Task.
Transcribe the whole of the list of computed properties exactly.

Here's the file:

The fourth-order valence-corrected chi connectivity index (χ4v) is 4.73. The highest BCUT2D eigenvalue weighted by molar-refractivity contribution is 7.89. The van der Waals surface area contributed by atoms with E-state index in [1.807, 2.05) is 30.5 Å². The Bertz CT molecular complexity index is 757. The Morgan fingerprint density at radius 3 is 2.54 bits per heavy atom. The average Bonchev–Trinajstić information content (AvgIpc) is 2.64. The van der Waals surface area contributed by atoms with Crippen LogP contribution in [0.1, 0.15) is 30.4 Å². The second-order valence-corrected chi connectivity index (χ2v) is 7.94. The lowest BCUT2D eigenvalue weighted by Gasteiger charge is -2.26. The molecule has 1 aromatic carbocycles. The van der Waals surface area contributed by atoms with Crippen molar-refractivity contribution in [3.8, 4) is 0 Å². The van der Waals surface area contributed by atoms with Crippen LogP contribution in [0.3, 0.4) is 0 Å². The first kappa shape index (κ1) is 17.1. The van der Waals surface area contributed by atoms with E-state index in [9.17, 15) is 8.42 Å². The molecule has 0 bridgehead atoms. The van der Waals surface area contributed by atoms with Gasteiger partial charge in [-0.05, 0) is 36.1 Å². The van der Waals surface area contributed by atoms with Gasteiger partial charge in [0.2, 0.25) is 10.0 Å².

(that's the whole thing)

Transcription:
The fourth-order valence-corrected chi connectivity index (χ4v) is 4.73. The highest BCUT2D eigenvalue weighted by molar-refractivity contribution is 7.89. The van der Waals surface area contributed by atoms with E-state index in [1.807, 2.05) is 30.5 Å². The Bertz CT molecular complexity index is 757. The Morgan fingerprint density at radius 3 is 2.54 bits per heavy atom. The average Bonchev–Trinajstić information content (AvgIpc) is 2.64. The van der Waals surface area contributed by atoms with Crippen LogP contribution in [0.1, 0.15) is 30.4 Å². The second-order valence-corrected chi connectivity index (χ2v) is 7.94. The lowest BCUT2D eigenvalue weighted by Gasteiger charge is -2.26. The molecule has 1 aromatic carbocycles. The van der Waals surface area contributed by atoms with Crippen molar-refractivity contribution in [3.8, 4) is 0 Å². The van der Waals surface area contributed by atoms with Crippen LogP contribution in [0.3, 0.4) is 0 Å². The first kappa shape index (κ1) is 17.1. The van der Waals surface area contributed by atoms with E-state index in [9.17, 15) is 8.42 Å². The molecule has 0 bridgehead atoms. The van der Waals surface area contributed by atoms with Gasteiger partial charge in [-0.05, 0) is 36.1 Å². The van der Waals surface area contributed by atoms with Gasteiger partial charge in [0.2, 0.25) is 10.0 Å².